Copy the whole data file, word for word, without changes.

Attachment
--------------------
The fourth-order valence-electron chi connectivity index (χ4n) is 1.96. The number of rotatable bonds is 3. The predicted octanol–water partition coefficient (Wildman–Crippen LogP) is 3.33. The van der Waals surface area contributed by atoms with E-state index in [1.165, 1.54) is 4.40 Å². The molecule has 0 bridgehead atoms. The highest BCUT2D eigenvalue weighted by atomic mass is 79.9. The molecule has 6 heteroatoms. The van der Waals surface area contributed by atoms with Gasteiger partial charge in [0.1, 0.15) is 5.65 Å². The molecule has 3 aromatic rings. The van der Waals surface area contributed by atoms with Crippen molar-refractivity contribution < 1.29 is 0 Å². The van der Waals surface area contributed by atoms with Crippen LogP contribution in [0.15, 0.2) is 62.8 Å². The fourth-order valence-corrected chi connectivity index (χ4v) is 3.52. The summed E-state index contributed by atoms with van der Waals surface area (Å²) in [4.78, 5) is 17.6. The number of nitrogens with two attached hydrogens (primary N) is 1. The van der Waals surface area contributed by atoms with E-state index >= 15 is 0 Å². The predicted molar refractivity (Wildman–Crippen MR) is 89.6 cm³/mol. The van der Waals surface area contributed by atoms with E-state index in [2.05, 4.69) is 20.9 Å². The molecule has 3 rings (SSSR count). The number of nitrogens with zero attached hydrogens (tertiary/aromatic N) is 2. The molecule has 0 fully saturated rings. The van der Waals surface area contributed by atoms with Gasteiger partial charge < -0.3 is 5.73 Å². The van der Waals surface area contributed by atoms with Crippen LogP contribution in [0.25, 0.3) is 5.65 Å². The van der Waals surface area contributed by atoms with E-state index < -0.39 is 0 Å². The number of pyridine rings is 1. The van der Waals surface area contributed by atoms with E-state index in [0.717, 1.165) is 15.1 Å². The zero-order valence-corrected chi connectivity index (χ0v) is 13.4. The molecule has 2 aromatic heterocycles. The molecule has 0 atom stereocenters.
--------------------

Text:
The fourth-order valence-electron chi connectivity index (χ4n) is 1.96. The number of rotatable bonds is 3. The predicted octanol–water partition coefficient (Wildman–Crippen LogP) is 3.33. The van der Waals surface area contributed by atoms with E-state index in [1.165, 1.54) is 4.40 Å². The molecule has 0 bridgehead atoms. The highest BCUT2D eigenvalue weighted by atomic mass is 79.9. The molecule has 6 heteroatoms. The van der Waals surface area contributed by atoms with Gasteiger partial charge in [0.1, 0.15) is 5.65 Å². The molecule has 3 aromatic rings. The van der Waals surface area contributed by atoms with Crippen molar-refractivity contribution < 1.29 is 0 Å². The van der Waals surface area contributed by atoms with Crippen LogP contribution in [0.15, 0.2) is 62.8 Å². The fourth-order valence-corrected chi connectivity index (χ4v) is 3.52. The summed E-state index contributed by atoms with van der Waals surface area (Å²) in [4.78, 5) is 17.6. The number of nitrogens with two attached hydrogens (primary N) is 1. The van der Waals surface area contributed by atoms with E-state index >= 15 is 0 Å². The predicted molar refractivity (Wildman–Crippen MR) is 89.6 cm³/mol. The van der Waals surface area contributed by atoms with E-state index in [2.05, 4.69) is 20.9 Å². The molecule has 3 rings (SSSR count). The number of nitrogens with zero attached hydrogens (tertiary/aromatic N) is 2. The molecule has 0 fully saturated rings. The van der Waals surface area contributed by atoms with Gasteiger partial charge < -0.3 is 5.73 Å². The van der Waals surface area contributed by atoms with Crippen LogP contribution in [0.25, 0.3) is 5.65 Å². The van der Waals surface area contributed by atoms with E-state index < -0.39 is 0 Å². The number of pyridine rings is 1. The van der Waals surface area contributed by atoms with E-state index in [0.717, 1.165) is 15.1 Å². The zero-order valence-corrected chi connectivity index (χ0v) is 13.4. The molecule has 2 aromatic heterocycles. The molecule has 0 atom stereocenters.